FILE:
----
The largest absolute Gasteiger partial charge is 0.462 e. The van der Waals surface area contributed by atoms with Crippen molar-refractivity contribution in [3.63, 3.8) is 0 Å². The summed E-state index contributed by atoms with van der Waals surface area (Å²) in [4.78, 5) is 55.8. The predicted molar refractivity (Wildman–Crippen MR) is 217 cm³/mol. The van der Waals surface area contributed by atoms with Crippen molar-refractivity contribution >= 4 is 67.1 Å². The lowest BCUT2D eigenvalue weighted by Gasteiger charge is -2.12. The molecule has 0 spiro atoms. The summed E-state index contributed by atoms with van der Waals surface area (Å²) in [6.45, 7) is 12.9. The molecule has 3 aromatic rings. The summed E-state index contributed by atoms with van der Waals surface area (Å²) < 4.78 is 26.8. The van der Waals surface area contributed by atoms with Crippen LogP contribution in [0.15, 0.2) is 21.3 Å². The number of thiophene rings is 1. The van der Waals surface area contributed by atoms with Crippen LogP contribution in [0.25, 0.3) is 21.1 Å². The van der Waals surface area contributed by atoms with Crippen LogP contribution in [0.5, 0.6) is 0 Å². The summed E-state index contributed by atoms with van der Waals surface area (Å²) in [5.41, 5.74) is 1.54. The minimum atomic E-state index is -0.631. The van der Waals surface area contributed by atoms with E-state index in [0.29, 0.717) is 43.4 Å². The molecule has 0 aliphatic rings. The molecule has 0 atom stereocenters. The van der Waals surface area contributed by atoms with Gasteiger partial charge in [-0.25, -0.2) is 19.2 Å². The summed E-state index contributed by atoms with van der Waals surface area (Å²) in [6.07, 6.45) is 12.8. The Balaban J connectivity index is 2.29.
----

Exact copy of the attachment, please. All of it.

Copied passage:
The largest absolute Gasteiger partial charge is 0.462 e. The van der Waals surface area contributed by atoms with Crippen molar-refractivity contribution in [3.63, 3.8) is 0 Å². The summed E-state index contributed by atoms with van der Waals surface area (Å²) in [4.78, 5) is 55.8. The predicted molar refractivity (Wildman–Crippen MR) is 217 cm³/mol. The van der Waals surface area contributed by atoms with Crippen molar-refractivity contribution >= 4 is 67.1 Å². The lowest BCUT2D eigenvalue weighted by Gasteiger charge is -2.12. The molecule has 0 spiro atoms. The summed E-state index contributed by atoms with van der Waals surface area (Å²) in [6.45, 7) is 12.9. The molecule has 3 aromatic rings. The summed E-state index contributed by atoms with van der Waals surface area (Å²) < 4.78 is 26.8. The van der Waals surface area contributed by atoms with Crippen LogP contribution in [0.15, 0.2) is 21.3 Å². The number of thiophene rings is 1. The van der Waals surface area contributed by atoms with Crippen LogP contribution in [0.25, 0.3) is 21.1 Å². The van der Waals surface area contributed by atoms with Crippen LogP contribution in [0.5, 0.6) is 0 Å². The summed E-state index contributed by atoms with van der Waals surface area (Å²) in [5.41, 5.74) is 1.54. The minimum atomic E-state index is -0.631. The van der Waals surface area contributed by atoms with E-state index in [0.29, 0.717) is 43.4 Å². The molecule has 0 aliphatic rings. The molecule has 0 atom stereocenters. The van der Waals surface area contributed by atoms with Gasteiger partial charge in [-0.25, -0.2) is 19.2 Å². The summed E-state index contributed by atoms with van der Waals surface area (Å²) in [6.07, 6.45) is 12.8. The Balaban J connectivity index is 2.29.